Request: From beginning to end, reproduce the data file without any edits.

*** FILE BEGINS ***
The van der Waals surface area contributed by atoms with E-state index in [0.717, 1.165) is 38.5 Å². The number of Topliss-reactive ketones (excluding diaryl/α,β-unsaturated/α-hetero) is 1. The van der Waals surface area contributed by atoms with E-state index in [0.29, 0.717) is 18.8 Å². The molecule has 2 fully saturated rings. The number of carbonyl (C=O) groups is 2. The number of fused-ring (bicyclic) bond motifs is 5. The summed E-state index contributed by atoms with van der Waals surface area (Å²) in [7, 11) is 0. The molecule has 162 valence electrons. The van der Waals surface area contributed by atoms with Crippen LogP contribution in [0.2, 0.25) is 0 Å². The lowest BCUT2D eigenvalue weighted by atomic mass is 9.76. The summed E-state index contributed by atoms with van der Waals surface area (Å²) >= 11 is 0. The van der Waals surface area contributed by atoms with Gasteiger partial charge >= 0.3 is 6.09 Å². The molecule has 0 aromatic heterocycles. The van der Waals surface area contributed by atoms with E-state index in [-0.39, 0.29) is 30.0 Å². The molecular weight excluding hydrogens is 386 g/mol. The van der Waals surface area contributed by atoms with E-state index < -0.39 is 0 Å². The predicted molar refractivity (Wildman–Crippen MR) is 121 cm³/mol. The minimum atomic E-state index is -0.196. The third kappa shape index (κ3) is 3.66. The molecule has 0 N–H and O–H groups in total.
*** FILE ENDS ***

The van der Waals surface area contributed by atoms with E-state index in [0.717, 1.165) is 38.5 Å². The number of Topliss-reactive ketones (excluding diaryl/α,β-unsaturated/α-hetero) is 1. The van der Waals surface area contributed by atoms with E-state index in [0.29, 0.717) is 18.8 Å². The molecule has 2 fully saturated rings. The number of carbonyl (C=O) groups is 2. The number of fused-ring (bicyclic) bond motifs is 5. The summed E-state index contributed by atoms with van der Waals surface area (Å²) in [7, 11) is 0. The molecule has 162 valence electrons. The van der Waals surface area contributed by atoms with Crippen LogP contribution in [0.2, 0.25) is 0 Å². The lowest BCUT2D eigenvalue weighted by atomic mass is 9.76. The summed E-state index contributed by atoms with van der Waals surface area (Å²) >= 11 is 0. The van der Waals surface area contributed by atoms with Gasteiger partial charge >= 0.3 is 6.09 Å². The molecule has 0 aromatic heterocycles. The van der Waals surface area contributed by atoms with E-state index in [-0.39, 0.29) is 30.0 Å². The molecular weight excluding hydrogens is 386 g/mol. The van der Waals surface area contributed by atoms with E-state index < -0.39 is 0 Å². The predicted molar refractivity (Wildman–Crippen MR) is 121 cm³/mol. The minimum atomic E-state index is -0.196. The third kappa shape index (κ3) is 3.66. The molecule has 0 N–H and O–H groups in total.